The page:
Anyway, that's the underpinning of the argument. It's compelling to people familiar with what science is, but means little to those who aren't, which just reiterates what has already been said about genres being subjective. A genre is only a label given to something by Person A in an effort to briefly communicate its nature to Person B. That label reflects Person A's understanding or opinion.

    I think most scientists accept that "science fiction" is an extremely liberal term in colloquial use. Perhaps their argument is more of a protest at how little the general public understands what science is. Maybe they're right to protest: it probably is important to understand the method responsible for the existence of contemporary life. Or maybe they're just idiots who don't understand genres as well as you, @Daemon Wolf .

    I personally agree with most other posters that genres aren't important. I'd always read a blurb or ask for a more detailed description of something recommended to me.
     
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  24. Daemon Wolf
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    Daemon Wolf Active Member

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    The whole "You don't know how lightsabers work or how faster than light travel works" is kind of silly since after science is the world Fiction. Which is "literature in the form of prose, especially short stories and novels, that describes imaginary events and people". So to state just because you don't understand how something works doesn't make it not sci-fi. This thread is about how people are trying to force genres into small never moving/never changing definitions. Where as the term Science Fiction is quite broad there are those who want (and say) science fiction is a more compact definition that only applies to few things where as the genre encompasses much more than that.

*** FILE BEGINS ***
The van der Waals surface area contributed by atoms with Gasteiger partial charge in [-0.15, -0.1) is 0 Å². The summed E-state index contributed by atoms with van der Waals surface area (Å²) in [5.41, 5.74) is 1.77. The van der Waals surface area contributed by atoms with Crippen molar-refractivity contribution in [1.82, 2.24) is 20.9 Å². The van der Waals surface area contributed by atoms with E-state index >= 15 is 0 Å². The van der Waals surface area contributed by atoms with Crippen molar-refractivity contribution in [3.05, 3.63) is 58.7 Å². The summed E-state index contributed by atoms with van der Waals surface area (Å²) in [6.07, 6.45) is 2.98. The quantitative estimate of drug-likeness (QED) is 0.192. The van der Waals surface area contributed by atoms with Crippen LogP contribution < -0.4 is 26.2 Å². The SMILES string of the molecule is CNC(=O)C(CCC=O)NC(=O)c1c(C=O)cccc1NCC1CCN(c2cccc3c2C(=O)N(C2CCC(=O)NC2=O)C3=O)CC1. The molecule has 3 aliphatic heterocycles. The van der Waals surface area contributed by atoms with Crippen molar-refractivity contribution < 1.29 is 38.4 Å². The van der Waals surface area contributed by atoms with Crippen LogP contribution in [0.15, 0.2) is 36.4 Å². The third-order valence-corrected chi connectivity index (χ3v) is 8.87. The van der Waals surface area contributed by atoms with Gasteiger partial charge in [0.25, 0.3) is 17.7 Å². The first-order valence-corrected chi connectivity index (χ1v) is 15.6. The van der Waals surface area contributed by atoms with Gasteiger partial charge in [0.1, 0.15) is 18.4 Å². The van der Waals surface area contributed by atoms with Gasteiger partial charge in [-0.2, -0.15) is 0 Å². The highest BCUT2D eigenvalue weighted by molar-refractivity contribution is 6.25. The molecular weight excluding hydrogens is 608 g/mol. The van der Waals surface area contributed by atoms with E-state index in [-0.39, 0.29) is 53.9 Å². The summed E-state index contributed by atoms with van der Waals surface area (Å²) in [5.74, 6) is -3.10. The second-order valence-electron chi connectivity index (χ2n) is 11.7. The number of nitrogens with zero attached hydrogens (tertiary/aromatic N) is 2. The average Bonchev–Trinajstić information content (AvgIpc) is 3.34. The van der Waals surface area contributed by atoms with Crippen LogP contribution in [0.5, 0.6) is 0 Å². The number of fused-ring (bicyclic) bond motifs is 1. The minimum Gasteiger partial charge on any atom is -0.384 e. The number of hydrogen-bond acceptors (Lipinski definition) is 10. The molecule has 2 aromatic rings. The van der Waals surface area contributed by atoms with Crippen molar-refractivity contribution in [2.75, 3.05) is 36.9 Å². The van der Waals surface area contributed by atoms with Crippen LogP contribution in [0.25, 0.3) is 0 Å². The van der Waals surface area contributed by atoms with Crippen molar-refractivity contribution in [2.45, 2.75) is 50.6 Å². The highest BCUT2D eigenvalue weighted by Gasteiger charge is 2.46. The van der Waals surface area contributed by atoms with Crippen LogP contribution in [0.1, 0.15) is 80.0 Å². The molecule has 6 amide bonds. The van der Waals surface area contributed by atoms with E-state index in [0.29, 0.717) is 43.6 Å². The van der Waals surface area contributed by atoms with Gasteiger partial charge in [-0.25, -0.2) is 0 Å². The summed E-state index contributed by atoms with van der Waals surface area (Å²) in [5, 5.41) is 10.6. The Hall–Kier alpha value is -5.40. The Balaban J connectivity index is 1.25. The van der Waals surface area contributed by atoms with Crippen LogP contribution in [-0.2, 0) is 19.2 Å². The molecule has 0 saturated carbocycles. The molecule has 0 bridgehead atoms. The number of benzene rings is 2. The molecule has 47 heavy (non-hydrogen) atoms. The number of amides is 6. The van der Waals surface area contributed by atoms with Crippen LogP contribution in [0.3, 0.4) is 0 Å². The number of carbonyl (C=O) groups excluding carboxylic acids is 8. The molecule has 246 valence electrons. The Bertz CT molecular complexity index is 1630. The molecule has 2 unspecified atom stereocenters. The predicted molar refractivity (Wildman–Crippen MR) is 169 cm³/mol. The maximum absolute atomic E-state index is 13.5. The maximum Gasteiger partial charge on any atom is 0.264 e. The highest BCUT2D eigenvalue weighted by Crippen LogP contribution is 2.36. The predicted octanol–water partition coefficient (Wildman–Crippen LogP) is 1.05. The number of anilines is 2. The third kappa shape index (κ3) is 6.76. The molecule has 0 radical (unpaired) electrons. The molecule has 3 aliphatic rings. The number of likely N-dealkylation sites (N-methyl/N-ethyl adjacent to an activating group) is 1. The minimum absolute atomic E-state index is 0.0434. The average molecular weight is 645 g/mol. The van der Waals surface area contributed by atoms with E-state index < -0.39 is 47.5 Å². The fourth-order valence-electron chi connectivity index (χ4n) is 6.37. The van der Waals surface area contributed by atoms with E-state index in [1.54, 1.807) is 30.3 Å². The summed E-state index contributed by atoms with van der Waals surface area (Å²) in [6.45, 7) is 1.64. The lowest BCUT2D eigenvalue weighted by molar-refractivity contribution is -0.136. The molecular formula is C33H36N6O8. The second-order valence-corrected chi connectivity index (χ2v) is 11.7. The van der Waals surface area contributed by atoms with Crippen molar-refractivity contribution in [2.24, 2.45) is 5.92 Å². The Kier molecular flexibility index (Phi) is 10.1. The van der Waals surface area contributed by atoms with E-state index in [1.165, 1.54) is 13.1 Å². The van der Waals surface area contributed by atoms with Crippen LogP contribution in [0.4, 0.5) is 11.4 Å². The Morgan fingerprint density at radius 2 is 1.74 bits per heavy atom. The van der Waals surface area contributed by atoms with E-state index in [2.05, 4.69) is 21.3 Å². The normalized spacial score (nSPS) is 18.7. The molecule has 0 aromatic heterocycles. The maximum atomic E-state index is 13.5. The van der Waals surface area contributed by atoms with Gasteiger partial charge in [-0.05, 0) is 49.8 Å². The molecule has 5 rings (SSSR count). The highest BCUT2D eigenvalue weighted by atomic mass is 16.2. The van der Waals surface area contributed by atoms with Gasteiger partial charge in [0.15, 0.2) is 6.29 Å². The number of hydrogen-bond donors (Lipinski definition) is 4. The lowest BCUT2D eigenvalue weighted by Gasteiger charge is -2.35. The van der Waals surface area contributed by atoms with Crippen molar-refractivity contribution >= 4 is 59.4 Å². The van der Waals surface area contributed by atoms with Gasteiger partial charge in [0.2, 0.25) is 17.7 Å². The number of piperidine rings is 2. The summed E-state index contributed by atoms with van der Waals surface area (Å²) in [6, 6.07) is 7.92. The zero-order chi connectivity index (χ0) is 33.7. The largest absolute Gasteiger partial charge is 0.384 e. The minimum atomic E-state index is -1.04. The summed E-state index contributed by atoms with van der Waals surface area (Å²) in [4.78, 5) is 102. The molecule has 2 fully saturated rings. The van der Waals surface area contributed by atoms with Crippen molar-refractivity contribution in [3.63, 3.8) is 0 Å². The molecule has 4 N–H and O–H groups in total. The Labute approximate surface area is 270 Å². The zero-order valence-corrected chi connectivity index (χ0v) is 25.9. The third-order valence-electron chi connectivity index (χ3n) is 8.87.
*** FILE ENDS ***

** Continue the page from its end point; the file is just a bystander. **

25. Steerpike
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    Steerpike Felis amatus Supporter Contributor

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    This argument makes no sense. Fantasy is also fiction, so hanging the description of the genre on the word fiction and ignoring the word science does nothing to differentiate it from fantasy. It also doesn't make much sense to expand the definition of a word just for the sake of doing so. Every story has some level of technology in it. In police/detective novels, the cops ride around in cars. Under an overly broad definition of science fiction, those works become science fiction. And in fact they become more logically science fiction than Star Wars because at least they're following scientific principles. Clearly, that's an absurd result.

    Really, your argument boils down to the position that the word "science" in the name of the genre is ultimately entirely meaningless. That seems like a bad way to define genres, which I why I think so many people are rejecting that approach. Calling Star Wars fantasy in space is much more accurate, doesn't require a superfluous word like science that has no applicability to the work, and is in fact entirely consistent with fantasy as a genre. Calling it science fiction requires you to ignore the word science, and there's really nothing about the Star Wars stories that are consistent with SF as a genre.

    You can call it what you want, but your reasoning is flawed. It seems that it's more important to you to be right just for the sake of winning an argument than to actually put forward a reasoned viewpoint.